The powerful EF-4 tornado that tore a near mile-wide path of destruction for 34.3 miles through Leake, Neshoba, Attala and Winston counties last week claimed 10 lives.

The tornado, with winds up to 185 mph, ripped a path across northeast Leake, the corners of Attala and Neshoba counties and through the heart of Winston County where the city of Louisville was especially hit hard. Five neighborhoods were destroyed and the Winston hospital took a direct hit.

No injuries were reported in Neshoba County, although several structures were damaged.

Many of the injured in Winston were brought by ambulance to Neshoba County General Hospital and emergency responders from here were among the first on the scene there.

The tornado was on the ground four seconds shy of an hour, from 3:51 p.m. to 4:47 p.m., the National Weather Service said.

By Thursday, the death toll had risen to 10 in Winston when the last victim, a child, was found mid-afternoon.

The body of Tyler Tucker, 8, was found 200 yards north of where the body of his mother, Terri Tucker, 31, was found on Tuesday in a wooded area hundreds of yards from their Louisville home which was destroyed by the tornado.

At least eight other people were confirmed dead in Winston County by MEMA and many others injured.

Other Winston County victims of the storm:

• Katherine Ferguson, 55: found in the rural community of Plattsburg southwest of Louisville.

• Ruth Bennett, 53: died at the daycare center she operated at Louisville, Ruth's Child Care Center.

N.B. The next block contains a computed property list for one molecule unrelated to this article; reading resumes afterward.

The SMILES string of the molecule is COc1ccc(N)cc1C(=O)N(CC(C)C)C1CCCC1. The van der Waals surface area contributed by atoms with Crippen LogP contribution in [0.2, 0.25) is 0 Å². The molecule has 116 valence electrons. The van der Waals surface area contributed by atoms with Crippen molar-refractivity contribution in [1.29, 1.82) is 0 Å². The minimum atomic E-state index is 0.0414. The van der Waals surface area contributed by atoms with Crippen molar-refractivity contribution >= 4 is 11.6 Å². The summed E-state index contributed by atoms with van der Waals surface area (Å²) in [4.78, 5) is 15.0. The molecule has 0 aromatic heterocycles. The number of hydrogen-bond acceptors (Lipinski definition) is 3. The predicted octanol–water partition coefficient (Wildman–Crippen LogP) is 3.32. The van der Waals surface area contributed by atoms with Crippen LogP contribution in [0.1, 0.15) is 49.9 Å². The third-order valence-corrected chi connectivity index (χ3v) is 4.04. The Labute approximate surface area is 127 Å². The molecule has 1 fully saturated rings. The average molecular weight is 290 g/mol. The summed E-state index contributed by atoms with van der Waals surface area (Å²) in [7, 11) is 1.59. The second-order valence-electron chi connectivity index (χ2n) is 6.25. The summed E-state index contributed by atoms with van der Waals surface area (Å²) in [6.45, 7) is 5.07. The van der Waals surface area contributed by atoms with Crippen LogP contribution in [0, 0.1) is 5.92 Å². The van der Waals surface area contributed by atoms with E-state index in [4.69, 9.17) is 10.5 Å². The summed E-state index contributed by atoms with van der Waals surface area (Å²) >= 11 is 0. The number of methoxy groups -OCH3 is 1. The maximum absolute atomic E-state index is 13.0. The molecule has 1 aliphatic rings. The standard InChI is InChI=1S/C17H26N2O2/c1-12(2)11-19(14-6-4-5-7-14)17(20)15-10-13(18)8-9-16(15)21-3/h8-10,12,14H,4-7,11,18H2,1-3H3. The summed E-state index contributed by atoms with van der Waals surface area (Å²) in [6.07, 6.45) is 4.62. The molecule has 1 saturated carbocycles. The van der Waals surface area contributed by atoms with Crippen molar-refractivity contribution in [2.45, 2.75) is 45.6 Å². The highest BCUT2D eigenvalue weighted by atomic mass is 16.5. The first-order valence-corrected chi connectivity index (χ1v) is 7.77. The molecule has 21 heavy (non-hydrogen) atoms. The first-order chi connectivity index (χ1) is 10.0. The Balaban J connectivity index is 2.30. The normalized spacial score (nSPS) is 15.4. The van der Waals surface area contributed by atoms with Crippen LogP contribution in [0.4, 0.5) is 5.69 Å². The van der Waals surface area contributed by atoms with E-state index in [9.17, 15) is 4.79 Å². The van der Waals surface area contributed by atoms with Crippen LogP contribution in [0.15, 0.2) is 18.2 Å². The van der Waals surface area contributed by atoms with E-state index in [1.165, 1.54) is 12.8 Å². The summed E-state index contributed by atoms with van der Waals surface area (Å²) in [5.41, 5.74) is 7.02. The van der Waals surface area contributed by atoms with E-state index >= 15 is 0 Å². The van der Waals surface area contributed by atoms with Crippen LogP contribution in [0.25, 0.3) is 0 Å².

• Dora Triplett, 64: found on Eiland Avenue in Louisville.

• Gregory Jernigan, 60: found at the Eiland Plaza Apartments in Louisville.

• Sarah Massey, 85: found near her home just north of Louisville.

• Jerry Carter, 61: found injured on Eiland Avenue and died later at the University Medical Center in Jackson.

• Leonard Carter, 38: found at the Eiland Plaza Apartments in Louisville.

• Sean Fowler, 44: found blown into a wooded area hundreds of yards from his Louisville home which was destroyed by the tornado.

Those who died in other areas include: Cassandra Blansett, 39, Lee County; Sharon Pell, 49, Richland; Nicky Lee Painter, 56, Greenville; John Servati, 21, Tuscaloosa; and Ricky Oliver, Hamilton, Ala.

A mobile disaster hospital from North Carolina arrived in Louisville over the weekend to help fill the gap after last Monday's tornado heavily damaged Winston County's only hospital, a nursing home and medical office.

The first 12 trucks carrying equipment left Friday, said Kirsti Clifford, a spokeswoman for the North Carolina Department of Health and Human Services. She said six more trucks are being loaded.

The facility includes an emergency room, surgery unit, inpatient beds, an X-ray machine and a lab. Officials hope it will be up and operating within two weeks. Paul Black, interim administrator of Winston Medical Center, said debris must be cleared from the site and utilities connected before the hospital can start seeing patients.

A mobile emergency room from the University of Mississippi Medical Center was initially providing care in the parking lot of the Louisville Wal-Mart.